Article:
GREAT NEWS IN A NUTSHELL! Ocean Voyages Institute successfully removed 40 ton of fishing net, including a 5 ton ghost net from the great Pacific Gyre. They returned the debris to Honolulu, where 2 tons of it was given to artists to use in creating educational pieces, and the rest of the refuse was turned over to a zero-emissions energy plant that will incinerate it and turn it into energy.
For more information, here is their press release:
Sausalito, CA – Ocean Voyages Institute, a nonprofit organization,
announced today that it has successfully removed more than 40 tons
of fishing nets and consumer plastics from the area known as the North
Pacific Subtropical Convergence Zone, or more commonly known as
the Pacific Gyre.
The sailing cargo ship, S/V KWAI, arrived in Honolulu today, having
completed a 25-day clean up mission. In the Pacific, between California
and Hawaii, four ocean currents converge to create a vortex that
collects huge amounts of plastics. One sees detergent bottles, beer
and soft drink crates, bleach and cleaning bottles, plastic furniture,
packaging straps, buckets, children’s toys, and myriad types of plastic
floating mid-ocean. This debris field covers vast expanses of ocean.
A prime target for OV Institute’s 2019 voyage was the fishing gear
called “ghost nets.” Often weighing tons, these massive nets of nylon
or polypropylene drift for decades, amassing plastic debris, ensnaring
wildlife, and even entangling ships. An estimated 600,000 tons of this
abandoned gear ends up in the oceans every year. According to the
United Nations, some 380,000 marine mammals are killed every year
by either ingesting or being caught in it.
“Satellite technology played a key role in our recovery effort, offering
an innovative solution to finding areas of dense plastic pollution,” said
Mary Crowley, Founder and Executive Director of OV Institute. “The
nets and other debris are signs of the proliferating plastic pollution that
poses threats to marine life, coastal environments, shipping, fisheries,
wildlife and our health.”
OV Institute utilized expert drone operators on board, flying survey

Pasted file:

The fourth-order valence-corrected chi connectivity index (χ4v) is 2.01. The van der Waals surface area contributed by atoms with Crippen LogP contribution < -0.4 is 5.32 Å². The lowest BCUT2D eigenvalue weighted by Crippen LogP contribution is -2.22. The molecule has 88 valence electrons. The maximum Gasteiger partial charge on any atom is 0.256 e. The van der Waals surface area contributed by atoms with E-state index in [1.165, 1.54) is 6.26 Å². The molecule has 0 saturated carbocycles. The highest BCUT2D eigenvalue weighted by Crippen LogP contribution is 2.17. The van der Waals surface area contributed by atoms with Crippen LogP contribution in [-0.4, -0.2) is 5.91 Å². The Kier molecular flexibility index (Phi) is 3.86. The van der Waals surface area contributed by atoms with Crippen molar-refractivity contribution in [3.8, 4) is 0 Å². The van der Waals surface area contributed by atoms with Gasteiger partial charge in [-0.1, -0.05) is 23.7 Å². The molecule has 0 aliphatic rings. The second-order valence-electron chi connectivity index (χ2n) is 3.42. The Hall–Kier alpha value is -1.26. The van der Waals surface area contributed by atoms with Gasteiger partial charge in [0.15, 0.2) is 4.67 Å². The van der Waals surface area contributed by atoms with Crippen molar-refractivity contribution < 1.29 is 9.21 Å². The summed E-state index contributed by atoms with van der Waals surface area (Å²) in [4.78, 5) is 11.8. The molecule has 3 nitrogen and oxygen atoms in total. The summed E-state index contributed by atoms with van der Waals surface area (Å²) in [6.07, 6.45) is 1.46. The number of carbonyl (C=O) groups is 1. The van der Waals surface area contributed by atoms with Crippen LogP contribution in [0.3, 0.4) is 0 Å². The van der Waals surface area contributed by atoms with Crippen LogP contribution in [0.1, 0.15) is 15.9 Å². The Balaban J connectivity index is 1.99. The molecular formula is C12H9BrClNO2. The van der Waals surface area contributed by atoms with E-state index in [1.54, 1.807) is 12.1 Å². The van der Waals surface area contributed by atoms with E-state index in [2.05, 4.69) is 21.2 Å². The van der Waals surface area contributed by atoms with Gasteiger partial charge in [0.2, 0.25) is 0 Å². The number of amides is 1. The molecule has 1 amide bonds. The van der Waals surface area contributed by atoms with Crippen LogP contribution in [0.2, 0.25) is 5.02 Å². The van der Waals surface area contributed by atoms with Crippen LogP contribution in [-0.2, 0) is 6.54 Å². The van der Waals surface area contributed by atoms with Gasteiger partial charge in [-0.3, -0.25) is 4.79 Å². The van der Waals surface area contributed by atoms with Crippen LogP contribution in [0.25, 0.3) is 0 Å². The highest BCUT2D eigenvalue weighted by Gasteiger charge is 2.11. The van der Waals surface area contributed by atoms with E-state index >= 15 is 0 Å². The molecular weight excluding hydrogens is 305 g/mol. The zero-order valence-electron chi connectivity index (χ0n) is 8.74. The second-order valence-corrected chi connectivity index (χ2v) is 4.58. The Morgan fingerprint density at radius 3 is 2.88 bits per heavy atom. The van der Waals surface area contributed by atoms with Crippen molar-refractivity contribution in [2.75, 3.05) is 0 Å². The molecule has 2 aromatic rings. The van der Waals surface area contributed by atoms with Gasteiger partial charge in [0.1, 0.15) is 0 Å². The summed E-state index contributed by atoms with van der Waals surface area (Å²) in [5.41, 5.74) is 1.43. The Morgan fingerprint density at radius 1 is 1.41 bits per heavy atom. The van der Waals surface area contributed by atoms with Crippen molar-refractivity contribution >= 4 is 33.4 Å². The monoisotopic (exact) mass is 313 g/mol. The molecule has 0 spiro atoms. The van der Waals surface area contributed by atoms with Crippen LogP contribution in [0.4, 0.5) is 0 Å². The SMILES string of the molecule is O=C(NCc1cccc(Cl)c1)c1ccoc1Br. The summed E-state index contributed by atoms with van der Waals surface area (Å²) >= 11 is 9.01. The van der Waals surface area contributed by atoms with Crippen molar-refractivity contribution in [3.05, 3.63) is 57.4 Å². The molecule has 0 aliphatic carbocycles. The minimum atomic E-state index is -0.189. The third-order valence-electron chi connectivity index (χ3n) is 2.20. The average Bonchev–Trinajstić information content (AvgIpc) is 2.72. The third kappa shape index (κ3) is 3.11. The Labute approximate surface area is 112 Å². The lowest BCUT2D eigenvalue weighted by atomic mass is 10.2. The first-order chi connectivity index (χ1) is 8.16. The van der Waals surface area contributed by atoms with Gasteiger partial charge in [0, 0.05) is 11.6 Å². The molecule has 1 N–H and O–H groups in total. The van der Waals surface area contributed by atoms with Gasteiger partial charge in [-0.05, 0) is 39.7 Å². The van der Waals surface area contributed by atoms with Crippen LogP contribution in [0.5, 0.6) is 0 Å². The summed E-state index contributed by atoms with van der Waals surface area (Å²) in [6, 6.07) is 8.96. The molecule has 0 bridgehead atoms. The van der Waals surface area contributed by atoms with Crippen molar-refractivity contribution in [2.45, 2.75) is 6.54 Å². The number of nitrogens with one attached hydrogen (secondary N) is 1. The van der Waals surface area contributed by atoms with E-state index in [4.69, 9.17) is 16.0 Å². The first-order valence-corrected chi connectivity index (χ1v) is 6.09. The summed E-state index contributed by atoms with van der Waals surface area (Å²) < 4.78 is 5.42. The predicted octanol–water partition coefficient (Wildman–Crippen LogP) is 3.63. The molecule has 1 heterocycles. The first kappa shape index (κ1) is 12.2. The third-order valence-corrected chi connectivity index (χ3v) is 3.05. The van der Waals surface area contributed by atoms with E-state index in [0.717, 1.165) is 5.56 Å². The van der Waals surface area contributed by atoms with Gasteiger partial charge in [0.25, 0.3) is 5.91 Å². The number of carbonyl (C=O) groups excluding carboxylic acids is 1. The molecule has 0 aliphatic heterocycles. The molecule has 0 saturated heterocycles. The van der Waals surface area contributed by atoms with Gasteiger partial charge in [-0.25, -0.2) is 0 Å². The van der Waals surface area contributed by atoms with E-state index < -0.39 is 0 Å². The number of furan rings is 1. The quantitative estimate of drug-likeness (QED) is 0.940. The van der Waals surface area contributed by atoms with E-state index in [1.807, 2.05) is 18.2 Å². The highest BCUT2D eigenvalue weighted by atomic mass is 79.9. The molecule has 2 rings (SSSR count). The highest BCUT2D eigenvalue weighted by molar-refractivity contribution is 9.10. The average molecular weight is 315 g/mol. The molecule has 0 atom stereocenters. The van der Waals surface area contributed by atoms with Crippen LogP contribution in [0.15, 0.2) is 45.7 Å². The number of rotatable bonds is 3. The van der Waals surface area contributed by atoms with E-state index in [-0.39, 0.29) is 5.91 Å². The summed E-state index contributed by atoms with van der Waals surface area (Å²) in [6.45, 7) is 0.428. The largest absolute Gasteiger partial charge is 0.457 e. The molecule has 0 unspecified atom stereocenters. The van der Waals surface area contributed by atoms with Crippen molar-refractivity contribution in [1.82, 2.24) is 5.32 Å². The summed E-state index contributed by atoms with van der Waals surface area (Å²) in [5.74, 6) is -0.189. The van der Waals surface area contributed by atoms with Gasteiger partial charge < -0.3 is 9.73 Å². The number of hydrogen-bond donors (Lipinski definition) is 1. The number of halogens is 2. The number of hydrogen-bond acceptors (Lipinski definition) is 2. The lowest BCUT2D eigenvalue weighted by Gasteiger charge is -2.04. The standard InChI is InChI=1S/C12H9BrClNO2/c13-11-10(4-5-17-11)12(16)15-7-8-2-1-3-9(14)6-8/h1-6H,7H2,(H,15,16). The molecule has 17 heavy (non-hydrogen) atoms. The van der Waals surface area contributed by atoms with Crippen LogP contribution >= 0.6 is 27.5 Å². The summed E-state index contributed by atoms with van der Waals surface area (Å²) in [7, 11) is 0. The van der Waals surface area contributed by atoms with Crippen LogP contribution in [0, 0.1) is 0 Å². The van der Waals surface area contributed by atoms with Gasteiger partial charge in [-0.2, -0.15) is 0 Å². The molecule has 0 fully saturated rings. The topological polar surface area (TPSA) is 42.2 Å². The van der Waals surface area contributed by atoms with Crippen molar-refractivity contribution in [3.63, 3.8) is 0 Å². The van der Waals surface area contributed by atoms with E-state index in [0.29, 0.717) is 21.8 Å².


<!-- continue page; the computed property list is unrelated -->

patterns off of both KWAI and our plastic survey vessel AVEIA to find
additional debris. The effectiveness of this year’s mission reinforces
our plan for expanded clean up missions in 2020 over a 3-month
period, using the S/V KWAI and additional clean up vessels, one of
which will be adapting fishing gear to fish for plastics.
During the past year, OV Institute recruited yachts and ships to attach
satellite trackers to the ghost nets they encountered. These bowling
ball-sized trackers, once activated, signal the nets’ locations in real
time. This data enables OV Institute to find and retrieve the trackers
and ghost nets. As the ocean tends to sort debris, the tagged nets,
have shown us to areas of heavy debris distribution, so that many
additional nets and other items can be harvested.
OV Institute collaborated with Nikolai Maximenko and Jan Hafner of the
University of Hawaii, coordinating the NASA-funded FloatEco project
that studies physical processes controlling long-range drift of marine
debris and its accumulation in some areas of the ocean as well as
biological processes controlling evolution of the pelagic floating
Ocean plastic pollution was unknown merely forty years ago. Today,
plastic has been documented in the deepest parts of the ocean—near
the Mariana Trench (depth 36,000 feet) and in the most remote ocean
ecosystems, such as Antarctica.
Crowley, a lifelong sailor, launched her first 30-day research expedition
to the North Pacific Subtropical Convergence Zone in 2009. Additional
expeditions occurred in the following years, including small scale clean
“It is very disturbing to be sailing through what was only decades ago
a pristine ocean wilderness and find it filled with our all-too-familiar
garbage,” says Crowley. “Urgent action is needed at all levels:
curtailing the manufacture of throwaway plastics, preventing plastic
trash from entering the oceans, and enlisting the public, corporations,
and the maritime industry in education, prevention, innovation and
massive cleanup efforts. The question is, are we ready to make it a
priority to protect 72 percent of the planet?”
About Ocean Voyages Institute
Ocean Voyages Institute (OVI) was founded in 1979 with a mission of
preserving the global ocean, the maritime arts and sciences and island
cultures. In 2009, OVI’s ocean clean up initiative was launched with the
focus on major ocean clean-up and to raise awareness regarding the
huge issue of plastic pollution.